Mark Watches ‘Voyager’: S02E25 – Resolutions

In the twenty-fifth and penultimate episode of the second season of Voyager, I now command this ship, and may there be happy sailing forever. Intrigued? Then it’s time for Mark to watch Star Trek. 

I really hope this show doesn’t ignore me and my very specific demands because I HAVE A GREAT NEED.

Captain Tuvok

First of all: YES. Yes. I do love getting to see different characters helm the captain’s role across the various Star Trek entities, and this is no exception. Tuvok makes a fascinating captain, and the writers take advantage of the opportunity to give us a fantastic story. Granted, I think “The Quickening” drops us into the action in a jarring way. Perhaps that was intended, but I admit that it allows the writers to spend way more time on the ramifications of the virus that Janeway and Chakotay have than on the set-up.

Which allows us to get a glimpse of the multi-week drama that comes from Voyager leaving the commander and the captain behind. I appreciate that even though they’re returned in the end, the two crew members are gone for nearly two months time. It gives the experience far more depth than I expected, and therefore, the emotional toll on the remaining crew makes even more sense. The near-mutiny that Henry Kim leads comes from the fact that they all get further and further away from both the people they left behind and a possible solution to that conflict. On top of that? Tuvok’s leadership style lacks any emotion, and it makes him seem cold and uncaring.

Of course, we know that’s not true. (And that scene with Kes is so goddamn powerful, too. I loved that we were reminded that he lost a very close friend in the process.) Tuvok may be able to control his emotions, but that doesn’t mean he can’t understand why they’re important. His decision to go after the Vidiians for possible help is evidence that he cares about the emotional well-being of his crew, especially since the majority of them want to put themselves at risk in order to save Janeway and Chakotay.

It’s a satisfying story about compromise and duty, and it’s also a great chance for many of these characters – Kes and Harry in particular – to shine.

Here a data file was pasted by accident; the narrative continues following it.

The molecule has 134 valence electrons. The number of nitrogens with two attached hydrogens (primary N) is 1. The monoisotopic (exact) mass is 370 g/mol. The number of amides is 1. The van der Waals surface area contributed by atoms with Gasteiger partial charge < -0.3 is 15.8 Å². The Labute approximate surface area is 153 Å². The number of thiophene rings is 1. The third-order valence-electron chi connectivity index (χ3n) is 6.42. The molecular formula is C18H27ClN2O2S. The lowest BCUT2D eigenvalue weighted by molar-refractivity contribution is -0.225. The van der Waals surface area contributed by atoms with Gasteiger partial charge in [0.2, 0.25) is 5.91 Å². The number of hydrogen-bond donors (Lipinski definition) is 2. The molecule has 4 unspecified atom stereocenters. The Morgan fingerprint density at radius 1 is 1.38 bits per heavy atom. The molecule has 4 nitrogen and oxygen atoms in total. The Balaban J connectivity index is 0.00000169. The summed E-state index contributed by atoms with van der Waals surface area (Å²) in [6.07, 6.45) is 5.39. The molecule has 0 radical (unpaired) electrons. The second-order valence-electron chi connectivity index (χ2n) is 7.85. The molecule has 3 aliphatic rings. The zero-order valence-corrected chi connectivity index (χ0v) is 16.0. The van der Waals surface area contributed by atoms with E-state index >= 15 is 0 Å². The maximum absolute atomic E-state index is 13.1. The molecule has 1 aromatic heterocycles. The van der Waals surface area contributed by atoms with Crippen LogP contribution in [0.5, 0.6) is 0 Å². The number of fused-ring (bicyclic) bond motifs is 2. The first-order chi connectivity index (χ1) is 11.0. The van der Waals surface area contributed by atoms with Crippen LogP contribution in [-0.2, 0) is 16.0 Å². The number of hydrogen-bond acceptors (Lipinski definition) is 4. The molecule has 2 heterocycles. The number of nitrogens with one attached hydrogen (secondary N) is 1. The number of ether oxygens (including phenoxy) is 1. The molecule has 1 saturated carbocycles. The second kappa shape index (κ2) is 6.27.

Camp Janeway

Again, I found the opening of this episode quite jarring, but the story justified it once the writers moved into the experience of Chakotay and Janeway spending nearly two months isolated from their crew. But this isn’t just about isolation. After spending that much time trying to find a cure for the virus they’re infected with, they both struggle with hope. Should they entertain the hope of finding a cure? Getting home? Reuniting with their friends? Or should they plan to survive alongside each other?

I understood Janeway’s insistence in trying to find a way to cure herself. And it made sense to me why she was so uncomfortable with Chakotay’s behavior. Every time he made something that added comfort to their living arrangement, it felt like him conceding defeat or admitting that their predicament was hopeless. So I found it illuminating that these characters approached this conflict from such different places. How characters react to a conflict can be a brilliant experience for the audience, you know?

Now, I’ve been dancing around the obvious part of this, but I wanted to talk about why this story works just from a writing standpoint first. It’s a weird conflict that you know will be resolved positively in the end, so the tension and entertainment had to come from somewhere. And “Resolutions” finds that by sticking Chakotay and Janeway in an environment where their affection for one another can flourish, and OH LORD, DOES IT EVER. Look, I didn’t go into this show ready to ship Chakotay/Janeway (whose names make for difficult yet coincidental portmanteaus because LOOK AT THEM, THEIR NAMES ALREADY INCORPORATE THE OTHERS), but I’ll be damned if I ever disembark this ship. EVER.

How? How can I? This episode depicts two people who are not only attracted to each other, but who respect one another deeply. That’s more of the reason why I believe they have such good chemistry. It’s rare that I am into ships without friction, but here I am, ready to declare myself completely overwhelmed by these two. He built a headboard for her! He made her cry with a totally bullshit legend from his people (WHO ARE HIS PEOPLE, STOP DANCING AROUND THAT, VOYAGER) just so he could tell her that he would do anything for her! They planned on building more rooms! HE WAS GONNA BUILD HER A BOAT. HE BUILT HER A FUCKING BATHTUB WITHIN THE FIRST COUPLE WEEKS. Come on, the fics write themselves!

If there’s any flaw here, it’s in the distracting lack of any acknowledgement at the end of “Resolutions” that this actually happened. It’s like that one episode of The Next Generation where Picard and Dr. Crusher went through a somewhat similar experience, except instead of a bullshit copout, no one says anything. Perhaps their stoic return to the captain and first officer chairs in the final scene was them trying to say that they’re just gonna ignore everything, but I don’t know that I find that all that convincing. It’s a subtext I had to pull out of the text, you know? Does that really count?

Otherwise, I enjoyed this episode a lot. Whew, my emotions.

The video for “Resolutions” can be downloaded here for $0.99.

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About Mark Oshiro

Perpetually unprepared since '09.
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